|Trade names||Luvox, Faverin, Fluvoxin, and others|
|By mouth (tablets)|
|Bioavailability||53% (90% confidence interval: 44–62%)|
|Metabolism||Hepatic (via cytochrome P450 enzymes. Mostly via oxidative demethylation)|
|Elimination half-life||12–13 hours (single dose), 22 hours (repeated dosing)|
|Excretion||Renal (98%; 94% as metabolites, 4% as unchanged drug)|
|CompTox Dashboard (EPA)|
|Chemical and physical data|
|Molar mass||318.335 g·mol−1|
|3D model (JSmol)|
|(what is this?)|
Fluvoxamine, sold under the brand name Luvox among others, is an antidepressant of the selective serotonin reuptake inhibitor (SSRI) class which is used primarily for the treatment of obsessive–compulsive disorder (OCD), and is also used to treat depression and anxiety disorders, such as panic disorder, social anxiety disorder, and post-traumatic stress disorder.
Fluvoxamine is approved in the United States for OCD, and social anxiety disorder. In other countries (e.g. Australia, the UK, and Russia) it also has indications for major depressive disorder. In Japan it is currently approved to treat OCD, SAD and MDD. Fluvoxamine is indicated for children and adolescents with OCD. The drug works long-term, and retains its therapeutic efficacy for at least one year. It has also been found to possess some analgesic properties in line with other SSRIs and tricyclic antidepressants.
There is tentative evidence that fluvoxamine is effective for social phobia in adults. Fluvoxamine is also effective for GAD, SAD, panic disorder and separation anxiety disorder in childrens and adolescents. There is tentative evidence that fluvoxamine may help some people with negative symptoms of chronic schizophrenia.
Gastrointestinal side effects are more common in those receiving fluvoxamine than with other SSRIs. Otherwise, fluvoxamine's side-effect profile is very similar to other SSRIs.
- Common (1–10% incidence) adverse effects
- Weight loss
- Loss of appetite
- Tachycardia (high heart rate)
- Abdominal pain
- Dyspepsia (indigestion)
- Hyperhidrosis (excess sweating)
- Asthenia (weakness)
- Sexual dysfunction (including delayed ejaculation, erectile dysfunction, decreased libido, etc.)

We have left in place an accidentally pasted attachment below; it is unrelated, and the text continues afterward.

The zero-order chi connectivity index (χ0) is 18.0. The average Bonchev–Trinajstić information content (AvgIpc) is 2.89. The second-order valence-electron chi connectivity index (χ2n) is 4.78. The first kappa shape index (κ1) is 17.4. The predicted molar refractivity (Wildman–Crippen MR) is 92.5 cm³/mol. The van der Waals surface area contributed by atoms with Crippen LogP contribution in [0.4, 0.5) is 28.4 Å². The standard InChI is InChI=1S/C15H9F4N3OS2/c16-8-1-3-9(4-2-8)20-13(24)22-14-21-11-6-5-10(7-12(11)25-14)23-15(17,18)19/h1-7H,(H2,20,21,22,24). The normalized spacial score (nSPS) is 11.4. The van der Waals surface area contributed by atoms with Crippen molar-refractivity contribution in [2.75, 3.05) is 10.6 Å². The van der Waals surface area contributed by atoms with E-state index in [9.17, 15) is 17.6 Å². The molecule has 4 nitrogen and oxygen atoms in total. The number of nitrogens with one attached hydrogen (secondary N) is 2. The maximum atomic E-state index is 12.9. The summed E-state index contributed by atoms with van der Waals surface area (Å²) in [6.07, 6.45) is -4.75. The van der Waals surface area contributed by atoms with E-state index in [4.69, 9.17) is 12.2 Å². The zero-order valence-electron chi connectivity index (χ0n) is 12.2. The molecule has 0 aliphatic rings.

- Xerostomia (dry mouth)
- Uncommon (0.1–1% incidence) adverse effects
- Rare (0.01–0.1% incidence) adverse effects
- Abnormal hepatic (liver) function
- Photosensitivity (being abnormally sensitive to light)
- Galactorrhoea (expulsion of breast milk unrelated to pregnancy or breastfeeding)
- Unknown frequency adverse effects
- Hyperprolactinaemia (elevated plasma prolactin levels leading to galactorrhoea, amenorrhoea [cessation of menstrual cycles], etc.)
- Bone fractures
- Urinary incontinence
- Urinary retention
- Serotonin syndrome — a potentially fatal condition characterised by abrupt onset muscle rigidity, hyperthermia (elevated body temperature), rhabdomyolysis, mental status changes (e.g. coma, hallucinations, agitation), etc.
- Neuroleptic malignant syndrome — practically identical presentation to serotonin syndrome except with a more prolonged onset
- Akathisia — a sense of inner restlessness that presents itself with the inability to stay still
- Withdrawal symptoms
- Weight changes
- Suicidal ideation and behaviour
- Violence towards others
- Syndrome of inappropriate antidiuretic hormone secretion
- CYP1A2 (strongly) which metabolizes agomelatine, amitriptyline, caffeine, clomipramine, clozapine, duloxetine, haloperidol, imipramine, phenacetin, tacrine, tamoxifen, theophylline, olanzapine, etc.
- CYP3A4 (moderately) which metabolizes alprazolam, aripiprazole, clozapine, haloperidol, quetiapine, pimozide, ziprasidone, etc.
- CYP2D6 (moderately) which metabolizes aripiprazole, chlorpromazine, clozapine, codeine, fluoxetine, haloperidol, olanzapine, oxycodone, paroxetine, perphenazine, pethidine, risperidone, sertraline, thioridazine, zuclopenthixol, etc.